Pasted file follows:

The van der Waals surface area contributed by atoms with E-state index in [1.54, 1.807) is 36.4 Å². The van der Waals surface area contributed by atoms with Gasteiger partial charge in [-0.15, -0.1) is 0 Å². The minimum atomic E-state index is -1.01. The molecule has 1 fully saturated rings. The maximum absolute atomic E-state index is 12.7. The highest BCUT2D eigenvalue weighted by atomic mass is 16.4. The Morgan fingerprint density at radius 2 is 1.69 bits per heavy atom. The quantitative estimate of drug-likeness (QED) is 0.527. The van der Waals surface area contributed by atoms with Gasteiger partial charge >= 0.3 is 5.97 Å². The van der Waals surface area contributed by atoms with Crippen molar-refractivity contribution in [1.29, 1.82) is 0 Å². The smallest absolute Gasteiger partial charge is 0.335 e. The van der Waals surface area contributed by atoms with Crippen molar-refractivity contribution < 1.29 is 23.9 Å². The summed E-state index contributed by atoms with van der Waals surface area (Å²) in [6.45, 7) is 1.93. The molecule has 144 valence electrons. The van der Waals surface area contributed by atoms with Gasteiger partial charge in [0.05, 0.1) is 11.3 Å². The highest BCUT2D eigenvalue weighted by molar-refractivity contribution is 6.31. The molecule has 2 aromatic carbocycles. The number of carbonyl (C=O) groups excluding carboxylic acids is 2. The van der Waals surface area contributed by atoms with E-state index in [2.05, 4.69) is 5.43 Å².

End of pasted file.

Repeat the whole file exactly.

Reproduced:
The van der Waals surface area contributed by atoms with E-state index in [1.54, 1.807) is 36.4 Å². The van der Waals surface area contributed by atoms with Gasteiger partial charge in [-0.15, -0.1) is 0 Å². The minimum atomic E-state index is -1.01. The molecule has 1 fully saturated rings. The maximum absolute atomic E-state index is 12.7. The highest BCUT2D eigenvalue weighted by atomic mass is 16.4. The Morgan fingerprint density at radius 2 is 1.69 bits per heavy atom. The quantitative estimate of drug-likeness (QED) is 0.527. The van der Waals surface area contributed by atoms with Gasteiger partial charge >= 0.3 is 5.97 Å². The van der Waals surface area contributed by atoms with Crippen molar-refractivity contribution in [1.29, 1.82) is 0 Å². The smallest absolute Gasteiger partial charge is 0.335 e. The van der Waals surface area contributed by atoms with Crippen molar-refractivity contribution < 1.29 is 23.9 Å². The summed E-state index contributed by atoms with van der Waals surface area (Å²) in [6.45, 7) is 1.93. The molecule has 144 valence electrons. The van der Waals surface area contributed by atoms with Gasteiger partial charge in [0.05, 0.1) is 11.3 Å². The highest BCUT2D eigenvalue weighted by molar-refractivity contribution is 6.31. The molecule has 2 aromatic carbocycles. The number of carbonyl (C=O) groups excluding carboxylic acids is 2. The van der Waals surface area contributed by atoms with E-state index in [2.05, 4.69) is 5.43 Å².